Bankruptcy in New York

Are you contemplating bankruptcy or hiring a bankruptcy attorney in New York? Are you tired of creditors calling for payments you can’t make? Maybe looking for a way to get out of debt and have you exhausted all other options? Then bankruptcy might be the solution you seek. It is a legal option that can erase a portion or all of your debts.

Types of Bankruptcy in New York

Bankruptcy is a legal process that helps individuals and businesses get a fresh financial start. It eliminates a portion of or all of their debts or financial liabilities. In New York, to be approved, individuals must prove they have a hardship that prevents them from staying current on their financial obligations. Keep in mind that not all debts qualify. Some liabilities, such as child support arrears, delinquent taxes, alimony, and student loans generally do not qualify for discharge. Consumers who find themselves falling behind in debt can file either Chapter 7, 11 or 13. To determine which option is right for you, you’ll need to assess your goals, assets, and income. You should also consider working with an experienced bankruptcy attorney.

Bankruptcies in New York are under the jurisdiction of the U.S. Bankruptcy Courts for the 4 districts in the state. Your case will be heard at one of the 10 courts in the Northern, Southern, Eastern, or Western districts.

Chapter 7 Bankruptcy

Many people find Chapter 7 to be the right solution for their circumstances because it provides them with the opportunity to start over financially. However, before filing for Chapter 7 bankruptcy, you should thoroughly assess your income and ability to repay what you owe. You should also speak with a bankruptcy attorney in New York who can help you to decide if a liquidation plan is right for you.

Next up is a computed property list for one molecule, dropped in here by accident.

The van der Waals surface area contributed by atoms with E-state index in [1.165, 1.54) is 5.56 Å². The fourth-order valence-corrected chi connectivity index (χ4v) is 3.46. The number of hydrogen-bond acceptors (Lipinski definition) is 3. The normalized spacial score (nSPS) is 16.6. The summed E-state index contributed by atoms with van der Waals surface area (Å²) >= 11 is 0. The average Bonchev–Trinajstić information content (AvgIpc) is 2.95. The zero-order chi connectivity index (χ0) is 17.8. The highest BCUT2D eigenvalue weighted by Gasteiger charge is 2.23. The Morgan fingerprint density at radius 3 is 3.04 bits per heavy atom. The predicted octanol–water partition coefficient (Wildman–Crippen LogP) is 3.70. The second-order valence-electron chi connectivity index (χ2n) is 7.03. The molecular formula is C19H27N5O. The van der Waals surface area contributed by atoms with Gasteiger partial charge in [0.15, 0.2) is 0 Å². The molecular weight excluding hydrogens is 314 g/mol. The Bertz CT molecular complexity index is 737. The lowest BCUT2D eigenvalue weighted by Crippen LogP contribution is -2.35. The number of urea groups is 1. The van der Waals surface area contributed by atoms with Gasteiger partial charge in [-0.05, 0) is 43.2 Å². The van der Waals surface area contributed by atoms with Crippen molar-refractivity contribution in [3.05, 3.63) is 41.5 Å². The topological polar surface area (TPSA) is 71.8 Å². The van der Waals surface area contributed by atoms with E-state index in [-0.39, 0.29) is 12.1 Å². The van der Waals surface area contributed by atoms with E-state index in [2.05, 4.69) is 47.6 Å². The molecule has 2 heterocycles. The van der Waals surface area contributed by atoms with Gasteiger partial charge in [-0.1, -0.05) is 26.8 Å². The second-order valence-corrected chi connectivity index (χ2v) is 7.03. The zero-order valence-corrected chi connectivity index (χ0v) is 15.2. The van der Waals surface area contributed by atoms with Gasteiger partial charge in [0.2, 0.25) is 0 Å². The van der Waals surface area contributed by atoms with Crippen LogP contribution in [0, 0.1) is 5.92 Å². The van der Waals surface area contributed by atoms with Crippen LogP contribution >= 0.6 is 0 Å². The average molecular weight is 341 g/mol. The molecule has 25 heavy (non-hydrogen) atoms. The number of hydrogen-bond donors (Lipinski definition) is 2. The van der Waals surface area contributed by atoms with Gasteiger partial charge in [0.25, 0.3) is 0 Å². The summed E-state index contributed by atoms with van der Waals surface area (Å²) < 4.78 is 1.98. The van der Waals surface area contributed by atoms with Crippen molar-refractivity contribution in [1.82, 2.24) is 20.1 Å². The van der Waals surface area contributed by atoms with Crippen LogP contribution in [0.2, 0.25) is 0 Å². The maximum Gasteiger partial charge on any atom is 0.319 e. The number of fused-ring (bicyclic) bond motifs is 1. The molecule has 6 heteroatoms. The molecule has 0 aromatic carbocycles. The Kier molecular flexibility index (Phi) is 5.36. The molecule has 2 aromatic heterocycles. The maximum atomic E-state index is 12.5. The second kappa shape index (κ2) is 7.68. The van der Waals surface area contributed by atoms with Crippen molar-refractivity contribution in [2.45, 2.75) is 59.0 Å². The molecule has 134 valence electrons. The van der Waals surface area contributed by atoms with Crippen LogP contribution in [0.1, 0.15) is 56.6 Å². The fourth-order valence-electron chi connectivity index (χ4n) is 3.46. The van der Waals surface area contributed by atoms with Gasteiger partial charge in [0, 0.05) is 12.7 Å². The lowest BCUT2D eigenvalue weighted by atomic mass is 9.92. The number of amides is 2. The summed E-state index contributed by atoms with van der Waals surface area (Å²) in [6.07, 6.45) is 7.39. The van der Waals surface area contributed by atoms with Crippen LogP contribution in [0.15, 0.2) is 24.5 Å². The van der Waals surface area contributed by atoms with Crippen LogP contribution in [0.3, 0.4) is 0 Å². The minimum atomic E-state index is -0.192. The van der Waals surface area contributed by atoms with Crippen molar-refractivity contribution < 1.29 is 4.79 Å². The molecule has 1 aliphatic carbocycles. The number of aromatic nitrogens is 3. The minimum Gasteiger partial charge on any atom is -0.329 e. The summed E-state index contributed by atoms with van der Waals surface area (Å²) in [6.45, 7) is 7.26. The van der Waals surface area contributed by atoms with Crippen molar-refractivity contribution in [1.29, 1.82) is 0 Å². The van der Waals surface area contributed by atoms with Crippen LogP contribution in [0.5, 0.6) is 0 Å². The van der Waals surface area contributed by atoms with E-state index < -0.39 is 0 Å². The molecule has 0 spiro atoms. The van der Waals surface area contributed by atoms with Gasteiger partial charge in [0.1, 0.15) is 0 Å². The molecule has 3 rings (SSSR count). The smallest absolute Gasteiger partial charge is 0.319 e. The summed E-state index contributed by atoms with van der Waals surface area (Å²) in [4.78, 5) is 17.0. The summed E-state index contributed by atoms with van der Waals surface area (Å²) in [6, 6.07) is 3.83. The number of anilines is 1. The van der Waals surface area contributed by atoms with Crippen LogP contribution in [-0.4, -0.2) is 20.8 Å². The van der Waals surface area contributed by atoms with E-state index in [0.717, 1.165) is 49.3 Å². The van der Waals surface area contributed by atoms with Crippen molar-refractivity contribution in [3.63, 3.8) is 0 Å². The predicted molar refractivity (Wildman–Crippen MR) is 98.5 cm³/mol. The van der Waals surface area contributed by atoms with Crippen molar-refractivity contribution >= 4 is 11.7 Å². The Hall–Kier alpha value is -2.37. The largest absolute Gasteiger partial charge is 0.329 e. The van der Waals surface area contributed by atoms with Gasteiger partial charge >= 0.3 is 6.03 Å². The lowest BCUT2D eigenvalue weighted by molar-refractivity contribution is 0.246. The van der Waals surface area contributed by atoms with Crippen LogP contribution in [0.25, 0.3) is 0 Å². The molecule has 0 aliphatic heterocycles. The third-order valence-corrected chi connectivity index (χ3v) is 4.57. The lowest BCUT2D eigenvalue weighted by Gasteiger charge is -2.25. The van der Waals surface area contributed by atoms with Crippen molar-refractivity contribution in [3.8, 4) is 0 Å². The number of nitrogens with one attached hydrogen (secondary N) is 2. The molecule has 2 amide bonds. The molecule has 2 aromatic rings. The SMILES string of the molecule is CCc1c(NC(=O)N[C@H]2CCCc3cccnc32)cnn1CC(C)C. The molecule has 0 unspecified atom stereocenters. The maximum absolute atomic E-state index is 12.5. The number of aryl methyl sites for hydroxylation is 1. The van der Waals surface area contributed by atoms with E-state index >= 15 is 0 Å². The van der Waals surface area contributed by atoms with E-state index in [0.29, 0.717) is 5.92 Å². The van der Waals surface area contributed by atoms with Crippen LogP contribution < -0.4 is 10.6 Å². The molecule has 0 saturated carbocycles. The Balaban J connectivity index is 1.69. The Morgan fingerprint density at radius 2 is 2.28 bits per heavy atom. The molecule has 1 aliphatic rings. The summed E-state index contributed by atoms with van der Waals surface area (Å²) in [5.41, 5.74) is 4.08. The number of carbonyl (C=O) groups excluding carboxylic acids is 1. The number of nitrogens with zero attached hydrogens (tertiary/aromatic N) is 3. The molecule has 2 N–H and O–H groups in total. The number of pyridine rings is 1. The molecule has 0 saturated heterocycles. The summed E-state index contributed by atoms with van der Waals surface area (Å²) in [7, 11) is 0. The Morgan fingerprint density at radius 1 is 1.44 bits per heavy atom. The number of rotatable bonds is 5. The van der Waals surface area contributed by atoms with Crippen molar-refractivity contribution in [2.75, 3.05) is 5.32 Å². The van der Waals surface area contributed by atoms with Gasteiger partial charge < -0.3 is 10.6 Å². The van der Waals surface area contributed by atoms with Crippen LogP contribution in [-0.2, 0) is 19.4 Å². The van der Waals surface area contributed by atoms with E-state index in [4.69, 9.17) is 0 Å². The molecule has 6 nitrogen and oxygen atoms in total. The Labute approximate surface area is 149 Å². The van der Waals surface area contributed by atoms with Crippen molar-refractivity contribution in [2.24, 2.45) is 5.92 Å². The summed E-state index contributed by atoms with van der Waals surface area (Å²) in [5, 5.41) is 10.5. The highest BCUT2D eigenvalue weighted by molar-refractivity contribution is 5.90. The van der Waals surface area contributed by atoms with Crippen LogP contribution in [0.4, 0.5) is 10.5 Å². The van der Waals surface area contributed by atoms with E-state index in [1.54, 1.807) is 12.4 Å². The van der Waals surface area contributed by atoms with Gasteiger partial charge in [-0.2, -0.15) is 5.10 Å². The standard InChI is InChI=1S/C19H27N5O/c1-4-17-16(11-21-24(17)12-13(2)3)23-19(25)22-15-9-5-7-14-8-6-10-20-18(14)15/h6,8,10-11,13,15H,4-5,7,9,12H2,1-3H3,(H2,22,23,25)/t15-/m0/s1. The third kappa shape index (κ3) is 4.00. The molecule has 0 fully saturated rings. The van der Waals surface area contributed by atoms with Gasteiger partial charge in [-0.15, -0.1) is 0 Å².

Typically, individuals approved for Chapter 7 lack stable income or have experienced a change in circumstances that has resulted in an inability to manage their debts. Though Chapter 7 erases debts, the tradeoff is you may have to give up certain possessions, such as your home, car or some other assets. However, once you file your petition, an automatic stay goes into effect that requires all collection activity against you like foreclosures and garnishments, to stop temporarily. However, the automatic stay does not prevent all collection attempts. For example, if you owe child support or restitution for a criminal case, you are still liable for those payments.

Before filing a Chapter 7 bankruptcy in New York, you must pass a Means Test. In short, your family’s income must be lower than the median income of New York families of the same size. When you file a bankruptcy petition in New York, an automatic stay prevents your creditors from continuing their attempts to collect your debt. However, under local bankruptcy rules, a creditor can request an exemption from the court to continue collecting the debt. Bankruptcy law also requires that you undergo credit counseling before you file. This can typically be completed online, and the Department of Justice maintains a list of approved providers.

Chapter 11 Bankruptcy

Chapter 11 bankruptcy is more complex than other types of bankruptcy. It is often used by businesses and certain types of people. It allows petitioners to restructure their debts with a reorganization plan, so they are easier to manage over a determined length of time, usually four to 18 months. The main benefit of Chapter 11 bankruptcy is that it does not require petitioners to sell off or liquidate their assets to pay what they owe. It does allow debtors to negotiate with their creditors a reorganization plan that enables them to stay current on their debts moving forward.

Procedures for filing a Chapter 11 bankruptcy in New York differ slightly depending on whether the filer is an individual or a business. Some of the Filing Requirements include:

  • File petition and pay fee of $1,738
  • List of creditors